HONG KONG (Reuters Life!) - A rare, classical scroll by a Ming dynasty artist fetched $24.8 million at a Beijing sale, the highest price ever paid for a Chinese painting at auction, in a positive sign for the downturn-stricken Chinese art market.
The painting, "Eighteen Arhats" by 16th century Ming dynasty painter Wu Bin, was sold to Shanghai private collector Liu Yiqian for 169.1 million yuan including commissions, almost eight times its pre-sale estimate of 20 million yuan, said auctioneers Poly International.
The Chinese art market which was hit hard by the financial crisis, particularly Chinese contemporary art, has been showing signs of recovery, with exceptional objects and more traditional collecting categories commanding stratospheric prices again.
The scroll was one of three blockbuster works that exceeded or hovered near the 100 million yuan mark during the autumn sales season in Beijing by Poly International, in a strong year-end showing for the Chinese art market.
"The (classical) Chinese art market has now reached the 100 million yuan level, and given China's economic strength I find this to be a natural development," Li Da, the general manager of Poly International, told Reuters.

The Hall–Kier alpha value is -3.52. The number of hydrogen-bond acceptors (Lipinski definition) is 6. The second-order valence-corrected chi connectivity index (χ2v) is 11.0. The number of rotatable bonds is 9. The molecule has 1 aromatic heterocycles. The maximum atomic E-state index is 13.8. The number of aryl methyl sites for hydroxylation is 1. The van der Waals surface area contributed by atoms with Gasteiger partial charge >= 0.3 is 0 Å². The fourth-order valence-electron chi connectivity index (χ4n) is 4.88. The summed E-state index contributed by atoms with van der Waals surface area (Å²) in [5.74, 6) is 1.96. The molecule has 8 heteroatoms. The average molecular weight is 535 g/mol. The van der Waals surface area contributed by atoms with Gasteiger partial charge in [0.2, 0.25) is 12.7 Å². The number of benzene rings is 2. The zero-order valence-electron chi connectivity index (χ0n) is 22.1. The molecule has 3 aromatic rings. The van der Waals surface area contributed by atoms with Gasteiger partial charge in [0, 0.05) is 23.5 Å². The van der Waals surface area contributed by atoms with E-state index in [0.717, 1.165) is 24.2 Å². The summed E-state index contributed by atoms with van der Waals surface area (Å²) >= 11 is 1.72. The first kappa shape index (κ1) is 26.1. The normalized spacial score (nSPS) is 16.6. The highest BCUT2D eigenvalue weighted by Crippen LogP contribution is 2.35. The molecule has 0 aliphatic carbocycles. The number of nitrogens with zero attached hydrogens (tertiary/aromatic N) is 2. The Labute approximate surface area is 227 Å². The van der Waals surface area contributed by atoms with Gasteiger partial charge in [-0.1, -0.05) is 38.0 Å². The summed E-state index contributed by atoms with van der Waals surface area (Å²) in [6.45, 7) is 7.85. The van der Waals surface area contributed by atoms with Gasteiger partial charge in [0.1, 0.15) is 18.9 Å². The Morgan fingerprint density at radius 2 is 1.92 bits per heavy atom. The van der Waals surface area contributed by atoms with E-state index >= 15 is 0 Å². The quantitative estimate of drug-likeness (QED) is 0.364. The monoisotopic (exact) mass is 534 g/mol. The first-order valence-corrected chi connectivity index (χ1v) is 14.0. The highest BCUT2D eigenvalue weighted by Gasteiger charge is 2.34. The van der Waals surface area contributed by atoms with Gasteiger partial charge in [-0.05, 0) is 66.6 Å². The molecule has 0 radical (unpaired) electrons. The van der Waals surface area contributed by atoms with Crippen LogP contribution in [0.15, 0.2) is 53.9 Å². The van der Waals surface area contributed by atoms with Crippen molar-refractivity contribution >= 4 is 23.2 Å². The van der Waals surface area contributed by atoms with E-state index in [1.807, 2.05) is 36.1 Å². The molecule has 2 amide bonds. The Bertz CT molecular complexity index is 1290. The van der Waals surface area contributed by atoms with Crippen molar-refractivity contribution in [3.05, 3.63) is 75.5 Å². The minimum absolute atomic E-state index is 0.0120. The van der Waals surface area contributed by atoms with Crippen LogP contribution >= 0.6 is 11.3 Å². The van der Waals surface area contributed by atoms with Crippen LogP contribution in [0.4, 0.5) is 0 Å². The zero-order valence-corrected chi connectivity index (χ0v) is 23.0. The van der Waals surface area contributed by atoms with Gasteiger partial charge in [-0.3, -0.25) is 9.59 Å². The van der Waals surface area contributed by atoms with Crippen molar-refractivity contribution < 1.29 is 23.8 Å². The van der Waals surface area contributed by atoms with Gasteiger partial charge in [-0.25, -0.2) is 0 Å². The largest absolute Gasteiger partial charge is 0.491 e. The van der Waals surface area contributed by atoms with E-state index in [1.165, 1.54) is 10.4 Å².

The result was over double the previous world record for a Chinese painting, "Red Cliff Handscroll," a Ming dynasty masterpiece by Qiu Ying that was hammered off for $10.7 million in 2008 before the financial crisis hit. Before that, "Put Down Your Whip" by Xu Beihong had sold for a then-record $8.2 million.
"Eighteen Arhats," a meticulous rendering of a journey by eighteen monks through a mountainous landscape, accompanied by mythical animal consorts, was once owned by the Qianlong emperor whose own calligraphy adorns the scroll.
"Only the Chinese can truly appreciate the spirit, the philosophy and historical importance of such classical Chinese paintings," said Li.
"I feel classic Chinese art is still undervalued compared with the prices paid for Western Impressionist and contemporary paintings by artists like Picasso or Renoir," she added.
Another classic work, a "letter leaf" of calligraphy by Song dynasty scholar Zeng Gong fetched 108.6 million yuan ($15.91 million), a new auction record for Chinese calligraphy.
Both the scroll and letter leaf had come from the collection of European collector Guy Ullens and his wife Myriam.
Another highlight was a "flowers and insects album leaf" by Chinese artist Qi Baishi that went for 95.2 million yuan, which the auction house said was a record for the artist.
Editing by Miral Fahmy